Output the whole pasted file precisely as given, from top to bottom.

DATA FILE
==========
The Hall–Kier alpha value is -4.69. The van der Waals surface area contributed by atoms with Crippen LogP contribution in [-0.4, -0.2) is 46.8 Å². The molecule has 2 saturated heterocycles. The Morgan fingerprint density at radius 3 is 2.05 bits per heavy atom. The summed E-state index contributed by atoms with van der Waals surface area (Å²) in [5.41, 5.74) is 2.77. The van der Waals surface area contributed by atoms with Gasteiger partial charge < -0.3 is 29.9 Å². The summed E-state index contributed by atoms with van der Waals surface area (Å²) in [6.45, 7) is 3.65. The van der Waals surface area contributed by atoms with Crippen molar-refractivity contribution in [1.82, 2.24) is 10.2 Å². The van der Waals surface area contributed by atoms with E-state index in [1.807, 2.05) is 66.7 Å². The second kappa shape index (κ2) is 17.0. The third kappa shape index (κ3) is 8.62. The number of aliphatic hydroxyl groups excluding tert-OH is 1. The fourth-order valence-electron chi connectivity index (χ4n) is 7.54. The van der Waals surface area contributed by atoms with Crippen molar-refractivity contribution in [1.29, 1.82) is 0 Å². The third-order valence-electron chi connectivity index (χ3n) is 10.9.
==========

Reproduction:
The Hall–Kier alpha value is -4.69. The van der Waals surface area contributed by atoms with Crippen LogP contribution in [-0.4, -0.2) is 46.8 Å². The molecule has 2 saturated heterocycles. The Morgan fingerprint density at radius 3 is 2.05 bits per heavy atom. The summed E-state index contributed by atoms with van der Waals surface area (Å²) in [5.41, 5.74) is 2.77. The van der Waals surface area contributed by atoms with Gasteiger partial charge < -0.3 is 29.9 Å². The summed E-state index contributed by atoms with van der Waals surface area (Å²) in [6.45, 7) is 3.65. The van der Waals surface area contributed by atoms with Crippen molar-refractivity contribution in [1.82, 2.24) is 10.2 Å². The van der Waals surface area contributed by atoms with E-state index in [1.807, 2.05) is 66.7 Å². The second kappa shape index (κ2) is 17.0. The third kappa shape index (κ3) is 8.62. The number of aliphatic hydroxyl groups excluding tert-OH is 1. The fourth-order valence-electron chi connectivity index (χ4n) is 7.54. The van der Waals surface area contributed by atoms with Crippen molar-refractivity contribution in [1.29, 1.82) is 0 Å². The third-order valence-electron chi connectivity index (χ3n) is 10.9.